Daily thoughts on aesthetics and theology, and the entire world in between.

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Why Chinese conceptions are more artful

Here I've stylized two Chinese characters, and compared them with a well-known sign from American culture.

On the left is the character for "love," normally written:
愛. In the middle is the character for "virtue," normally written: 德. The I-love-New York, of course, is on the right.

What all three have in common is the red heart.

In both
-love and -virtue, notice how the character for heart is embedded in each word. So my stylized rendition substitutes the conventional way of writing "heart" with a Valentine's heart.

Love, already and concretely, includes heart. Virtue, already and concretely, includes heart. The aesthetics of each character emits a penumbra of meaning, as it were, that entails connotations of heart. Each character is a pool of meaning.

English works in a different way: abstract units, whether letters or words made up of abstract letters, convey meaning. Here, the N and the Y are additionally abstract because they are only the first letters of abstract words that are actually not there.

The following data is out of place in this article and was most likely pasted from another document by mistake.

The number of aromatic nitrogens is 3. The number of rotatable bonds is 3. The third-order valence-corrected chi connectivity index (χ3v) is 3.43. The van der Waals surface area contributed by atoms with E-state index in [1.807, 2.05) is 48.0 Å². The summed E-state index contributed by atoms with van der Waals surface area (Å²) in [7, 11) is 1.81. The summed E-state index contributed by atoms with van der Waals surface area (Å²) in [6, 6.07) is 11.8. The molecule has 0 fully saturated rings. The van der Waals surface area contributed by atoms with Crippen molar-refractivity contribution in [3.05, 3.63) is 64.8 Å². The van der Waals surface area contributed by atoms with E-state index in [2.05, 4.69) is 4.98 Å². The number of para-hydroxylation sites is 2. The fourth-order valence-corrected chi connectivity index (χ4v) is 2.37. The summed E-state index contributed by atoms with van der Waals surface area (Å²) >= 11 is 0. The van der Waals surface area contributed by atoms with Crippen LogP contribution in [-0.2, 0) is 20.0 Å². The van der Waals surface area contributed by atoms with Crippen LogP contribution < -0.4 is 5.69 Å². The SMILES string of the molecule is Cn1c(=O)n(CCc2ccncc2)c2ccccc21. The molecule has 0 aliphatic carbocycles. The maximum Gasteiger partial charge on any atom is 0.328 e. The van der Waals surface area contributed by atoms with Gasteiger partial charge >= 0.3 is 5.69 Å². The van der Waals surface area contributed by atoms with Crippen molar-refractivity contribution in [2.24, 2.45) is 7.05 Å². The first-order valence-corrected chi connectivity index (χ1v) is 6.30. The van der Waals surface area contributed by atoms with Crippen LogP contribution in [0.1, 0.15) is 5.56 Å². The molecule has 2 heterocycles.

In this case, the Valentine's heart is something from an order of things totally separate from the order of words.

The aesthetic value of I-(heart)-N-Y is that something from another order of things -- the artwork of the heart -- has replaced the abstract arrangement of lines that mean LOVE.

Put another way, if all we had was I-L-N-Y, the sequence would be incomprehensible. It would not only have minimal aesthetic value; it would have little value of any kind. What is aesthetically striking about the I-heart-N-Y is precisely because the English tendency to abstraction has been breached with a symbol that more directly means "heart."

But in the Chinese cases,
心 is already and concretely in each character.

So in the Chinese cases, the use of the Valentine's heart for "love" is a symbol-to-symbol transformation. In I-heart-N-Y, the use of the Valentine's heart for "love" is an abstraction-to-symbol transformation.

In the Chinese cases, the art-value is intrinsic.

In the English case, the art-value had to be added.


Note: contemporary Chinese script used in mainland China deletes the heart from the word for love (). When some folks of my parents' generation bemoan the use of the "simplified" script, they are feeling the loss of the richness of meaning of some of these more utilitarian characters.


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